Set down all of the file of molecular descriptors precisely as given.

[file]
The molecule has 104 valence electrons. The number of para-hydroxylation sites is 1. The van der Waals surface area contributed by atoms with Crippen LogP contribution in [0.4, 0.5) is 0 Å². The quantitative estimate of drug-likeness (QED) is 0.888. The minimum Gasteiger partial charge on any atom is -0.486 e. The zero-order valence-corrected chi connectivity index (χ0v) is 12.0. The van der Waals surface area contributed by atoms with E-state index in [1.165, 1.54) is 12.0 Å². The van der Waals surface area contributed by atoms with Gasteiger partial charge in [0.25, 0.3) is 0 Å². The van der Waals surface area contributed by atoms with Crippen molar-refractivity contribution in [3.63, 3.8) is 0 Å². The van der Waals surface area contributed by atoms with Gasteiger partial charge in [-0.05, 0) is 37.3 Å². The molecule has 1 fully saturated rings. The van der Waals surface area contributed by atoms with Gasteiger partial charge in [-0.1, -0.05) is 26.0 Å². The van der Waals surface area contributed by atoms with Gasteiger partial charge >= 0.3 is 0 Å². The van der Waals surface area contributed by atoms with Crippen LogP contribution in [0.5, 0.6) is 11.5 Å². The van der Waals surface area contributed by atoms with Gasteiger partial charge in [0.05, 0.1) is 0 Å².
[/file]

The molecule has 104 valence electrons. The number of para-hydroxylation sites is 1. The van der Waals surface area contributed by atoms with Crippen LogP contribution in [0.4, 0.5) is 0 Å². The quantitative estimate of drug-likeness (QED) is 0.888. The minimum Gasteiger partial charge on any atom is -0.486 e. The zero-order valence-corrected chi connectivity index (χ0v) is 12.0. The van der Waals surface area contributed by atoms with E-state index in [1.165, 1.54) is 12.0 Å². The van der Waals surface area contributed by atoms with Gasteiger partial charge in [0.25, 0.3) is 0 Å². The van der Waals surface area contributed by atoms with Crippen molar-refractivity contribution in [3.63, 3.8) is 0 Å². The van der Waals surface area contributed by atoms with Gasteiger partial charge in [-0.05, 0) is 37.3 Å². The molecule has 1 fully saturated rings. The van der Waals surface area contributed by atoms with Gasteiger partial charge in [-0.1, -0.05) is 26.0 Å². The van der Waals surface area contributed by atoms with Gasteiger partial charge >= 0.3 is 0 Å². The van der Waals surface area contributed by atoms with Crippen LogP contribution in [0.5, 0.6) is 11.5 Å². The van der Waals surface area contributed by atoms with Gasteiger partial charge in [0.05, 0.1) is 0 Å².